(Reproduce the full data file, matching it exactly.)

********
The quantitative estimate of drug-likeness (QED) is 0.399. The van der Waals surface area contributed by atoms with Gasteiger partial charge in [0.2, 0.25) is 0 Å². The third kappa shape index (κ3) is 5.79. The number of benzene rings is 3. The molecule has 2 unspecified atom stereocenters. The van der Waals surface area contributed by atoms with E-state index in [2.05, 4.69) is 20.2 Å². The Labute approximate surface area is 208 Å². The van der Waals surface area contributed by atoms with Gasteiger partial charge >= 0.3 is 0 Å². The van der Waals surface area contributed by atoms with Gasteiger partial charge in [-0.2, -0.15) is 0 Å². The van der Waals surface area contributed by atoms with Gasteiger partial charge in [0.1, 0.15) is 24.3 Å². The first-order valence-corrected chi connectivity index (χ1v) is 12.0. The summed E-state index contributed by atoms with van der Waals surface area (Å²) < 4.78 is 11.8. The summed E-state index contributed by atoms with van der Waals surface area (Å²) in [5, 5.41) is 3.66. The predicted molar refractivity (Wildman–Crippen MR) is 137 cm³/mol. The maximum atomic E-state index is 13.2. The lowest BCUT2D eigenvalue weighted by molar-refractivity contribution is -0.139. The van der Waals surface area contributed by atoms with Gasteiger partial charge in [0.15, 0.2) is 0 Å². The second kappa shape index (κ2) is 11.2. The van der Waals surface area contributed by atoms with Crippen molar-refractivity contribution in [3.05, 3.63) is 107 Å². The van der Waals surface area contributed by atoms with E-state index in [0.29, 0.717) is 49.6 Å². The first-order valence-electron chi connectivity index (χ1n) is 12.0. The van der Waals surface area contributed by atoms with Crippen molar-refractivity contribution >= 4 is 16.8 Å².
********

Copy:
The quantitative estimate of drug-likeness (QED) is 0.399. The van der Waals surface area contributed by atoms with Gasteiger partial charge in [0.2, 0.25) is 0 Å². The third kappa shape index (κ3) is 5.79. The number of benzene rings is 3. The molecule has 2 unspecified atom stereocenters. The van der Waals surface area contributed by atoms with E-state index in [2.05, 4.69) is 20.2 Å². The Labute approximate surface area is 208 Å². The van der Waals surface area contributed by atoms with Gasteiger partial charge >= 0.3 is 0 Å². The van der Waals surface area contributed by atoms with Gasteiger partial charge in [-0.2, -0.15) is 0 Å². The van der Waals surface area contributed by atoms with Gasteiger partial charge in [0.1, 0.15) is 24.3 Å². The first-order valence-corrected chi connectivity index (χ1v) is 12.0. The summed E-state index contributed by atoms with van der Waals surface area (Å²) < 4.78 is 11.8. The summed E-state index contributed by atoms with van der Waals surface area (Å²) in [5, 5.41) is 3.66. The predicted molar refractivity (Wildman–Crippen MR) is 137 cm³/mol. The maximum atomic E-state index is 13.2. The lowest BCUT2D eigenvalue weighted by molar-refractivity contribution is -0.139. The van der Waals surface area contributed by atoms with Gasteiger partial charge in [0.15, 0.2) is 0 Å². The second kappa shape index (κ2) is 11.2. The van der Waals surface area contributed by atoms with Crippen molar-refractivity contribution in [3.05, 3.63) is 107 Å². The van der Waals surface area contributed by atoms with E-state index in [0.29, 0.717) is 49.6 Å². The first-order valence-electron chi connectivity index (χ1n) is 12.0. The van der Waals surface area contributed by atoms with Crippen molar-refractivity contribution >= 4 is 16.8 Å².